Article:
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Penny High-Line Surfskate Review (with Waterborne Surf Adapter)

by | Dec 12, 2021 | Surfskate Brands, Surfskate Reviews

Since 1983, Penny has been creating unique skateboards with plastic and fiberglass decks. Now they’ve partnered with Waterborne to create the Penny surfskate with Waterborne surf adapter. But is it good?

Watch My Penny Surfskate Review on YouTube

Penny was smart. To enter the surfskate market, instead of creating their own surfskate truck like everybody else is doing, they just teamed up with Waterborne, slapped a Waterborne surf adapter on their own custom-built deck, and they got a surfskate.

Priced at $199 US, the Penny surfskate is among the cheaper complete surfskates on the market.

I call the Penny surfskate the Volkswagen Bug of surfskates. It’s small, zippy, fun, amd cute, and it’s great for kids and college students.

What I like most about this board is that it’s nimble and zippy. Because of its short deck length and narrow wheelbase, it really has an amazing turning radius, and you can really have a lot of fun on it in urban environments that require a lot of weaving in and out of obstacles.

You have a lot of control over this board in really tight spaces, and you can also accelerate this board really quickly.

But let’s take a closer look at the Penny board surfskate to see if it’s a good fit for you.

For more help with choosing the right surfskate for you, get my Ultimate Surfskate Selector now.

Penny Surfskate Component Parts

 

Let’s first take a look at all the component parts on the Penny board surfskate.

Penny Surfskate Deck

 

The Penny surfskate deck itself is 29 inches long and 10 inches wide and has a 14-inch wheelbase measured between inner bolt holes. It fits riders who have a stance width of between 13 and 16 inches, and it’s ideal for small riders with a stance width of 14 or 15 inches.

Like all Penny boards, the deck made completely of plastic and it’s really quite a unique and interesting curvy shape, which actually fits your feet quite well and makes it nimble and responsive.

The deck does not have grip tape on it, but that is really not a problem because of the design of it and the shape, the way that it really kind of hugs your foot. A lot of people like to ride the Penny surfskate in bare feet, although the texture of the deck can irritate your feet after a while.

Penny Surfskate Wheels

 

At just 59mm in diameter and 83a durometer, the wheels on the Penny surfskate are smaller and harder than typical surfskate wheels, which are usually between 68-70mm in diameter and about 78a durometer.

What this means is that the Penny surfskate can only be ridden on smooth surfaces and for short distances. The small wheels don’t work well on cracks and pebbles and you don’t get a lot of speed out of them.

However, they do work well for tight maneuvers in small spaces. They also work very well for sliding.

Waterborne Surf Adapter

 

The Waterborne Surf Adapter is a bushing-based surfskate truck that lets you turn any skateboard or longboard into a surfskate.

It is typically sold separately. However, the Penny surfskate was designed to fit well with the Waterborne Surf Adapter.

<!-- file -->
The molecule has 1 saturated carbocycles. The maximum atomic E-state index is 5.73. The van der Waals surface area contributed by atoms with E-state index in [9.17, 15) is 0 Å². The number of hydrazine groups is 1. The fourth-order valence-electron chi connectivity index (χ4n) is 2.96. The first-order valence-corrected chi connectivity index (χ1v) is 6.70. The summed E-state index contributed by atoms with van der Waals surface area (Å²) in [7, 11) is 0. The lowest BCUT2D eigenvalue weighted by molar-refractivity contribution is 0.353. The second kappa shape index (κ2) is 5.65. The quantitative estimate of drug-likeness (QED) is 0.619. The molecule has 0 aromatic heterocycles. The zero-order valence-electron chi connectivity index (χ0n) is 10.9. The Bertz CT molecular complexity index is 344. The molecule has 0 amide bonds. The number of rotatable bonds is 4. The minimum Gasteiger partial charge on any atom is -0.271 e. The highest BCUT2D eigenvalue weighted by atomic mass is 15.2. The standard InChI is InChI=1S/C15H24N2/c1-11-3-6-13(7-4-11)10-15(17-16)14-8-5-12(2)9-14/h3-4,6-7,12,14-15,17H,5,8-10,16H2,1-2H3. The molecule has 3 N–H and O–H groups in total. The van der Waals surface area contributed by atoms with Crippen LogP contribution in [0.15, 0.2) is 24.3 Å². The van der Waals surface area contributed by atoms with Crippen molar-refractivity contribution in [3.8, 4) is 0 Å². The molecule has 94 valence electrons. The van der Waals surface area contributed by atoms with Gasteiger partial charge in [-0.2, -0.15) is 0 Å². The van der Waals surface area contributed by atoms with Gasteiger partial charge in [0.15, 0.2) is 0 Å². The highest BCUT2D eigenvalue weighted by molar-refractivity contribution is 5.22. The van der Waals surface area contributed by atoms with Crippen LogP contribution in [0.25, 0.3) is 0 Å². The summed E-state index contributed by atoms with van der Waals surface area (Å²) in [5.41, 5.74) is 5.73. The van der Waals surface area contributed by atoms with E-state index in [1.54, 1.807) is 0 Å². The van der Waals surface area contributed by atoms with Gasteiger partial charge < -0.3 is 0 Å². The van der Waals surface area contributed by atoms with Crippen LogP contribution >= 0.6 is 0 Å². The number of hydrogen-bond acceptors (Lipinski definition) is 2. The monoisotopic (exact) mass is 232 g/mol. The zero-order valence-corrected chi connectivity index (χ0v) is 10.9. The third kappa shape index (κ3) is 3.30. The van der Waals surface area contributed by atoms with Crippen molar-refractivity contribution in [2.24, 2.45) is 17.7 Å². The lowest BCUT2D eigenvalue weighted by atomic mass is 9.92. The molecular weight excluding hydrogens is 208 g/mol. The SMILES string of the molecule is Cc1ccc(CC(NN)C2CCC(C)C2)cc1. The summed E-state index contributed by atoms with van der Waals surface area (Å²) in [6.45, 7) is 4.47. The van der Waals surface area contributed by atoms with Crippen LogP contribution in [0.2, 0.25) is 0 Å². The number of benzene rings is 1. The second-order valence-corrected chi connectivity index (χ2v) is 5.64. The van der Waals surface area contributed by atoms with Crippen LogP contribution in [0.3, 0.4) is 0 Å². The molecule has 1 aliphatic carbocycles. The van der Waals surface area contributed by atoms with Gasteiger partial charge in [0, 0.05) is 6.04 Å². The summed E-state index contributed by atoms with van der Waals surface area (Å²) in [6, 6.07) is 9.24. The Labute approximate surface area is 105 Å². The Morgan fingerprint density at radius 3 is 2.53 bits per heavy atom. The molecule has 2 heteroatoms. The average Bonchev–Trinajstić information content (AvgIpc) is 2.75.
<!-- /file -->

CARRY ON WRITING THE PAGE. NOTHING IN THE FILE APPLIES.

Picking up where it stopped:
Penny Board Surfskate Pros and Cons

 

The Penny High-Line surfskate is not something that I really take out very much. It’s just something I’ll take out for quick little spins. It’s like having a little novelty convertible car or something in your garage that you take out every once in a while and have a fun little joyride.

What I don’t like about this board is that, first of all, for me it’s way too small. I’m 6’2″ and a 29-inch deck just is not a good wide enough stance for me.

And with its short length and narrow wheelbase, it means that this board can actually squirrel out of control on me a lot if I don’t keep the balance just right. So I can ride it and I can have fun on it, but I have to ride it gingerly and I have to always make sure that I’m positioned and balanced just perfectly on the board.

One thing to note about this board is that my kids really love it. Its size makes it perfect for kids and they can really zip around on it and it’s actually quite easy to learn. It’s easy to stand on, it’s easy to pump, so kids will have a lot of fun with this.

So I would recommend it for kids and small riders who can ride a 29-inch length deck. Or it would work well for college students because it’s small, compact, and portable.

So overall, like the Volkswagen Bug, the Penny High-Line surfskate has a certain appeal. It’s cute, it’s fun, it’s zippy, but it really is not an all-around vehicle at all. And I really honestly wouldn’t even call it a surfskate at all.

In terms of a surfskate, it really doesn’t give you that full complete surfy feel at all. The way that it’s built, it really just has a tight turning radius. But it doesn’t have that surfy feel and flow like you’re going to get on on a higher end surfskate like a Carver, YOW, or Smoothstar.

I would not recommend it at all to be a beginning surfskate. If you’re a serious surfskater, I would only recommend it if you have a lot of other surfskates and you just are curious about the experience.

But if you want just a small, cute, portable little street surfer that you can zip around on with a really tight turning radius and have a lot of fun on in urban environments, as long as you’re on smooth pavement, then you might have fun on the Penny surfskate.

For more help with choosing the right surfskate for you, get my free Surfskate Selector app now.